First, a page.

I see there is some confusion about the way I use the term 'power centers.'
At the post, The Solution to the Public School Shootings Problem, where I offer suggestions as to various ways private sector schools could protect against the Parkland, FL-type shooting, one commenter writes:
Perhaps I misunderstand your use of the term "power centers." By allowing teachers and/or students to be armed you have increased the number of power centers. Each armed person becomes a power center. This seems at odds with your call to reduce the number of power centers in previous comments.I use the term "power centers" exclusively in relation to government, where rules and regulations are made that all must follow. These are the types of dictates that we can't escape. Because these rules and regulations apply to everyone, whether, we like it or not, there is very powerful incentive for many to seek to gain control of power centers so they can set the rules and regulations.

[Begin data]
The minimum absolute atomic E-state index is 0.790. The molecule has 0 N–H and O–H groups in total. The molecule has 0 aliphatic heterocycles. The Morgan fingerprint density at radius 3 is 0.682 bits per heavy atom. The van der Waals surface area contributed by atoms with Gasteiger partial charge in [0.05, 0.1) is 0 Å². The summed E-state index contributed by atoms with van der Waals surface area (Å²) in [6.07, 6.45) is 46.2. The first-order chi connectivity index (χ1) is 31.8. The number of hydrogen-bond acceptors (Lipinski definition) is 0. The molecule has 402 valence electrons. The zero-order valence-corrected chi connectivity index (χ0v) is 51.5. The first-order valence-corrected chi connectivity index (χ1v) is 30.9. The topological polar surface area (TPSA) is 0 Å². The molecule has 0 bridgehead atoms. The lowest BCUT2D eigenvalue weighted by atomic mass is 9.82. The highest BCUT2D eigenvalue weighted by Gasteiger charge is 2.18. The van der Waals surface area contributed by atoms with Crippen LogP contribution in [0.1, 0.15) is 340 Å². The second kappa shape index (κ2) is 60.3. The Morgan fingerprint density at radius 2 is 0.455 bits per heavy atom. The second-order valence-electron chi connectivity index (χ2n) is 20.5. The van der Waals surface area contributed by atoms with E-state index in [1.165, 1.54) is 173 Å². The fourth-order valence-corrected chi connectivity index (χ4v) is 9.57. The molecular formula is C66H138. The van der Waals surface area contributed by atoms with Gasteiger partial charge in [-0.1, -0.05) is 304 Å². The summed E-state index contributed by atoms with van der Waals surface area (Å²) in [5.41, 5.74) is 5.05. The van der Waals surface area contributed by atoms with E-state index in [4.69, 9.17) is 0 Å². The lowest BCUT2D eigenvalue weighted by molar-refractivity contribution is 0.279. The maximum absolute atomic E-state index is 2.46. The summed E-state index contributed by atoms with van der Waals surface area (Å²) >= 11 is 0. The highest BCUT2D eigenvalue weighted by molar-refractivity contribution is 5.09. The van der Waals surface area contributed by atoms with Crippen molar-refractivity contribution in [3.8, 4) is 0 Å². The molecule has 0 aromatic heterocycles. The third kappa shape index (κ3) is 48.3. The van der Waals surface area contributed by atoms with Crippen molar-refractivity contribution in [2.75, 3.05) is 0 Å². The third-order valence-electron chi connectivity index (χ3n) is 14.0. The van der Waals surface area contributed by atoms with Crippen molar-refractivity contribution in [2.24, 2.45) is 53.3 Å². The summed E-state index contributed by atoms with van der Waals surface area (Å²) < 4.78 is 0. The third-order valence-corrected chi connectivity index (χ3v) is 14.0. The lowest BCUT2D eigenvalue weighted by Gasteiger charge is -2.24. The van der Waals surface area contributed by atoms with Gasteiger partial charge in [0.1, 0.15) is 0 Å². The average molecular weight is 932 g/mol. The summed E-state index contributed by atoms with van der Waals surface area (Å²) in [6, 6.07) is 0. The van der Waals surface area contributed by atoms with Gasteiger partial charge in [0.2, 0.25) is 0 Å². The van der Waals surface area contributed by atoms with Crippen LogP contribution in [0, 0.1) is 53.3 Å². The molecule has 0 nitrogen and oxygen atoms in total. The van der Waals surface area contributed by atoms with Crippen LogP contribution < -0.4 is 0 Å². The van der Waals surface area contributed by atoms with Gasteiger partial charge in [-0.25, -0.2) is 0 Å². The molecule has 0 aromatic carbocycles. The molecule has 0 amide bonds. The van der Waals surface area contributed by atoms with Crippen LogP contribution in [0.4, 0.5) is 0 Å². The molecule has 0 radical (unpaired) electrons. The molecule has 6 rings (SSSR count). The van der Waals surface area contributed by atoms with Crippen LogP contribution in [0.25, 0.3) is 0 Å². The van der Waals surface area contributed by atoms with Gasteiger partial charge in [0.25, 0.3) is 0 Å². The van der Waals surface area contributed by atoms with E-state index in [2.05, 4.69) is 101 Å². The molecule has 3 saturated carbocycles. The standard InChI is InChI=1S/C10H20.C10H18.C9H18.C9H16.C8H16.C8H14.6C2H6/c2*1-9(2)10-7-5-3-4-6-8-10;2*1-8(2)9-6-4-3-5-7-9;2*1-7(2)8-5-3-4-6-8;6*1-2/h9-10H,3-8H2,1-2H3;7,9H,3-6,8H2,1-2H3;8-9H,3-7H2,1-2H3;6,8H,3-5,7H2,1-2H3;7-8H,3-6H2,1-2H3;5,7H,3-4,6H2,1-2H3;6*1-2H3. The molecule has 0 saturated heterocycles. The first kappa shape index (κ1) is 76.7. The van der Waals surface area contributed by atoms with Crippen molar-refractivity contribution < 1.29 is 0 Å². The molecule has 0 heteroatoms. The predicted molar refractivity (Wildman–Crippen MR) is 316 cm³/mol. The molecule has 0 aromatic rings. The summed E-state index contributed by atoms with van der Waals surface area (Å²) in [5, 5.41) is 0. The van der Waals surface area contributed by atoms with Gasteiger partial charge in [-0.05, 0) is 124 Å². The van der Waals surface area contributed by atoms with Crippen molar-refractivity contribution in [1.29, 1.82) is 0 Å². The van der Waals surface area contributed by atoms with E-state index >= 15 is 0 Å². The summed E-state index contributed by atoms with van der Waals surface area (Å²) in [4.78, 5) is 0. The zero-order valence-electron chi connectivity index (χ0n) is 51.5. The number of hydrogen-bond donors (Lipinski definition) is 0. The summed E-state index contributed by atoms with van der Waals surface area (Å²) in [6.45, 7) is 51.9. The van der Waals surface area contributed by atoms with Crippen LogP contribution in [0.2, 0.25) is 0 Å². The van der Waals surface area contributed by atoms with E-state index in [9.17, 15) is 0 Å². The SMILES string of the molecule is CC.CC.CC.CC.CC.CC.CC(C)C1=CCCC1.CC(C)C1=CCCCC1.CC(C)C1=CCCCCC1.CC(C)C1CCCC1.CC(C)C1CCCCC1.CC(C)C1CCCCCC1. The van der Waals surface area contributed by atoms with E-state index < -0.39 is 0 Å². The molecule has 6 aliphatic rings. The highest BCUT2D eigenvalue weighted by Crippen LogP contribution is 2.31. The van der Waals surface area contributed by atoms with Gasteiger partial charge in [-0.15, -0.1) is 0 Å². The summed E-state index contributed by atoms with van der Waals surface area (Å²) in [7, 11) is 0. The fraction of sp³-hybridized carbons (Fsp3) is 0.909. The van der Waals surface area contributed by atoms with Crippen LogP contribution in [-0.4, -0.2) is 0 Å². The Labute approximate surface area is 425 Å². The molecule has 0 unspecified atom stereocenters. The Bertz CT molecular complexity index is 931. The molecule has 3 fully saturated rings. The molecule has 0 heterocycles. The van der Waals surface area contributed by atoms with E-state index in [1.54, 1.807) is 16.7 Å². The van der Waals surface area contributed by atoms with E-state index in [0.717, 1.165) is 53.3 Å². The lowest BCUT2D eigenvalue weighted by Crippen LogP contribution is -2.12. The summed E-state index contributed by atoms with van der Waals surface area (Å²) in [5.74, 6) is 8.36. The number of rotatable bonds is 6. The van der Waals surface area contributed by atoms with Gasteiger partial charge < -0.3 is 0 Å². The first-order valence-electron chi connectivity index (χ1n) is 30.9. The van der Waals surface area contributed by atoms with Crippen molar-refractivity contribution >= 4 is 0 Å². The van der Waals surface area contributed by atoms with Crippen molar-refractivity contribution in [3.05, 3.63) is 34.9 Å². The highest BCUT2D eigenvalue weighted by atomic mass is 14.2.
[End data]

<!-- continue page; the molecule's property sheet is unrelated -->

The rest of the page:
There are no comparable power centers in the private sector. For example, government may make it illegal to take heroin. This would rule would apply to all of us everywhere. That's a power center. If rules are made in a Private Property Society, they are made only on given private property and are not applicable to everyone everywhere. The rules are thus limited to a specific area, not an entire country, We could, in a PPS, get our own property and make our own rules. There is no power center that we have to gain control of to make the rules in our favor that would also apply to everyone, everywhere.
Robert Wenzel is Editor & Publisher of EconomicPolicyJournal.com and Target Liberty. He also writes EPJ Daily Alert and is author of The Fed Flunks: My Speech at the New York Federal Reserve Bank. Follow him on twitter:@wenzeleconomics and on LinkedIn. His youtube series is here: Robert Wenzel Talks Economics. The Robert Wenzel podcast is on iphone and stitcher.